Massage like a pro
Practitioners of the healing arts explain how to bring a little of their magic home.
Wed Feb 13 2008
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While visiting a spa should net you a great massage (if not, you need to find a new place), the professional rubdown isn't the most intimate or romantic—not to mention budget-friendly. For generous souls who want to pamper friends or loved ones, we asked NYC massage experts their advice on proper muscle-kneading technique.
With the lucky receiver face down on a flat firm surface, such as a bed or couch, sit at the person's side, even with the hip. (To kick up the intimacy factor, straddling the back also works.) “Start by pressing lightly with hands and forearms,” says Mark Bingel of Dorit Baxter’s New York Day Spa. Begin with light strokes, careful to stay away from the spine, as to avoid nerve damage. Using your thumbs and fingertips can be exhausting, so “on bigger muscles try using different parts, such as your whole forearm, elbows or fists,” NYC Massage Studio's Angela Crossman recommends. Exert primary pressure in whichever direction is toward the heart (up from lower back, down from upper).
Head and neck
When massaging the scalp, use fingertips to apply pressure in small circular motions. Still with your fingertips, you can also pull the scalp up from the base of the neck. Don't be afraid to tug on a little hair. When massaging the face, “Try placing your palms in prayer, with the wrists against the recipient's forehead," Crossman says. "Slide you hands back—flat and apart—toward the ears. Act as though you are trying to smooth out wrinkles on the face.”
Neck and shoulders
These areas can be worked with the massagee lying on a flat surface or sitting up. And don't be afraid to switch positions during the course of the massage. Sandy Greenberg, an instructor at New York College School of Massage Therapy, encourages using “long, fluid strokes,” and maintaining a continuous motion as much as possible. She says, “With your fingers, try lifting and squeezing the muscles on either side of the neck,” which carry the most tension, and adds “You can also lightly pound these muscles with the sides of your fists.” (Our experience: The karate-chop maneuver may work, but it does carry some risk of killing the mood.) Once at the neck, use your first four fingers to apply pressure in circular motions upward, on either side of the spine. As with other parts of the body, “remember to use firm, steady pressure and work slowly,” says Anna Crean Wiener from Yelo NYC.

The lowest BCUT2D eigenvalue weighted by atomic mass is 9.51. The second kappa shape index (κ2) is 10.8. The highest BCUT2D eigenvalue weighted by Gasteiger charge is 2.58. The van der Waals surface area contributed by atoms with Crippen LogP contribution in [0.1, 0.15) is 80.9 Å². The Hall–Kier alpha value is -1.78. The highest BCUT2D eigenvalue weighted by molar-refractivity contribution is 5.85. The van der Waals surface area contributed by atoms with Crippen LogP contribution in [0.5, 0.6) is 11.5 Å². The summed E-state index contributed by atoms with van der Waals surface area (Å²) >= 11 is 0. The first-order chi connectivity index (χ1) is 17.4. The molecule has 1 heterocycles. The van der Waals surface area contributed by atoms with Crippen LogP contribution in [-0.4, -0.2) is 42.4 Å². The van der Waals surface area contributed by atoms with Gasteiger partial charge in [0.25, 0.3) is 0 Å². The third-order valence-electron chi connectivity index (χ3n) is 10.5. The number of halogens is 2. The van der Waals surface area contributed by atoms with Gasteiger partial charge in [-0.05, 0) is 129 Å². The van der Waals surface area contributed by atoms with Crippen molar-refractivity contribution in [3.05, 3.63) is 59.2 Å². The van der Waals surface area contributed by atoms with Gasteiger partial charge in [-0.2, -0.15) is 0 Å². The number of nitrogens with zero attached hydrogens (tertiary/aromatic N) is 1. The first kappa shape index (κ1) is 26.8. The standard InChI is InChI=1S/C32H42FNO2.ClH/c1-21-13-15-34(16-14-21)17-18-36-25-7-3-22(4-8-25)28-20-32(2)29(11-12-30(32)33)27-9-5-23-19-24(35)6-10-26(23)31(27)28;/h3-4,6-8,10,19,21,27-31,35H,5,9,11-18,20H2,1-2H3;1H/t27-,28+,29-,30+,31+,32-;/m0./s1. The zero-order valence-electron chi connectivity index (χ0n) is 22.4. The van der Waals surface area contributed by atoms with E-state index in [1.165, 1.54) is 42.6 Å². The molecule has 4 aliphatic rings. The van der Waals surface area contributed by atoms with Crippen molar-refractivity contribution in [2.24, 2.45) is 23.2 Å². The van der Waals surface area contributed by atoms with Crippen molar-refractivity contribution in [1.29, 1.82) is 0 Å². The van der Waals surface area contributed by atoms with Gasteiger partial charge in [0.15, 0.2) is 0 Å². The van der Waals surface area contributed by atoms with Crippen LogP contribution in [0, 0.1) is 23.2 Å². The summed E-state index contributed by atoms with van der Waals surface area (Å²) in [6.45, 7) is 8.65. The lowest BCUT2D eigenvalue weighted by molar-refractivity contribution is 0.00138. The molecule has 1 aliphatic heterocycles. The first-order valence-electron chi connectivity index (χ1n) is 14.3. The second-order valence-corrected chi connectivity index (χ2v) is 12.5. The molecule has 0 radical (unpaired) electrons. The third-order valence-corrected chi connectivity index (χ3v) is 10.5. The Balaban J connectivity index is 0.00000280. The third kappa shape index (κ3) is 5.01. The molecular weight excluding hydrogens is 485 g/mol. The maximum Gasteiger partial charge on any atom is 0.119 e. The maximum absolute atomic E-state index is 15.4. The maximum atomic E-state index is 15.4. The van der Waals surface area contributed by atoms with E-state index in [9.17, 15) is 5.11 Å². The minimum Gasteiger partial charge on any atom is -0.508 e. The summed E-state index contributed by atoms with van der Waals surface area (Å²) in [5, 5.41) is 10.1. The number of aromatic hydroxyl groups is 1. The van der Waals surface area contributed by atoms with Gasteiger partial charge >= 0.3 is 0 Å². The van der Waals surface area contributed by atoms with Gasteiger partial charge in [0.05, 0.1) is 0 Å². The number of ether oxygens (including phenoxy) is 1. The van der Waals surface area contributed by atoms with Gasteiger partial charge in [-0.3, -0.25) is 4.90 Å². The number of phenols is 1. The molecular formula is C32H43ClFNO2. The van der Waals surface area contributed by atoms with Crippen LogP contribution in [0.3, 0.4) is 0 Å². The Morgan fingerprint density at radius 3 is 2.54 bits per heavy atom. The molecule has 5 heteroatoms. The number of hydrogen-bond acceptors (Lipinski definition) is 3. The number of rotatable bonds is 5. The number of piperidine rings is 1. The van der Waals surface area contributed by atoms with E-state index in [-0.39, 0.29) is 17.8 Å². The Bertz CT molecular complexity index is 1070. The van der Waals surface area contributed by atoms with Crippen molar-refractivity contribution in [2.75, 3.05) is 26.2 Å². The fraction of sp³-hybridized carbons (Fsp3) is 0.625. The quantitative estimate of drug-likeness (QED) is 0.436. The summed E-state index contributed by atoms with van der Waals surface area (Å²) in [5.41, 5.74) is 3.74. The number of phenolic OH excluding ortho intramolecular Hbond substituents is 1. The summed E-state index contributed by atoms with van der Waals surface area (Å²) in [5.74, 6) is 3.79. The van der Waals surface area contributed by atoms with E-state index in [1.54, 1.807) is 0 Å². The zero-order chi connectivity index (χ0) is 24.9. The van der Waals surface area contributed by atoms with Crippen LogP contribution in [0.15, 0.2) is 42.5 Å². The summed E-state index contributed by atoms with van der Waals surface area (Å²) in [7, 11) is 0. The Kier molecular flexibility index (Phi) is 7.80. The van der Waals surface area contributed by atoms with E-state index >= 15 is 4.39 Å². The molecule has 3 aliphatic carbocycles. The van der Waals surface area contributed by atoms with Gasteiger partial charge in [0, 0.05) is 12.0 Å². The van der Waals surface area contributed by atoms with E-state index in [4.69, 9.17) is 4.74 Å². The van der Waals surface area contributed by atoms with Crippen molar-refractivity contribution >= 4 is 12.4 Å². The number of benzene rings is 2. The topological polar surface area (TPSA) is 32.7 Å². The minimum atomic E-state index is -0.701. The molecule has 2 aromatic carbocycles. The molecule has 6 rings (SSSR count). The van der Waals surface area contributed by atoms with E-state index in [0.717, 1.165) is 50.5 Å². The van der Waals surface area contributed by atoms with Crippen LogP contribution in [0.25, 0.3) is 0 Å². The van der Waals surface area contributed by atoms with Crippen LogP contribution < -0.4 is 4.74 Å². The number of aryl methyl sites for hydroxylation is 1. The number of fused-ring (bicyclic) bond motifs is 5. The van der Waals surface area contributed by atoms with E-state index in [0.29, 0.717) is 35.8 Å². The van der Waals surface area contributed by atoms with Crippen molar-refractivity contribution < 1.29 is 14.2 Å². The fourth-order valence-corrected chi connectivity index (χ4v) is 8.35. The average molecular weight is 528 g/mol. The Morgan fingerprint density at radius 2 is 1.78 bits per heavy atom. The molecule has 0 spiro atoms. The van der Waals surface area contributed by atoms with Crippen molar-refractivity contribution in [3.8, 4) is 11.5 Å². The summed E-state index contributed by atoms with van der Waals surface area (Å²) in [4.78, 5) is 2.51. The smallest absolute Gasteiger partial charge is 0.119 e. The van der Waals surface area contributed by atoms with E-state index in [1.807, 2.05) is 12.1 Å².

With your partner lying down, sit in front of the hopefully nonstinky targets and place a pillow across your lap. Rest the feet on the pillow as you work. Focus on the areas that hold the most tension, which would be “the arches and heels,” according to Bingel. Push your thumbs into the sole of the foot, and “try stretching the toes apart with your fingers.” Wiener offers a slight variation in setup. “Have your partner sitting or reclined with his or her feet elevated so that the soles of the feet are facing your abdomen,” she says. (In this position, you'll probably want to sit on a short stool or bedside.) Then you can easily support the foot in your hands, with your arms falling at a right angle to your torso.
Like the feet, hands carry a lot of tension, particularly after a hard day of holding coffee and/or Facebooking. Gently pull on all fingers, especially the joints. If you aren't sure where to start, Bingel has a handy tip: “Touch your pinkie to your thumb and you can see the major muscles of the hand,” all of which need relief. Crossman encourages hand massagers to “picture five lines from the wrist to each fingertip” and apply pressure along them, giving each finger the individual attention it deserves.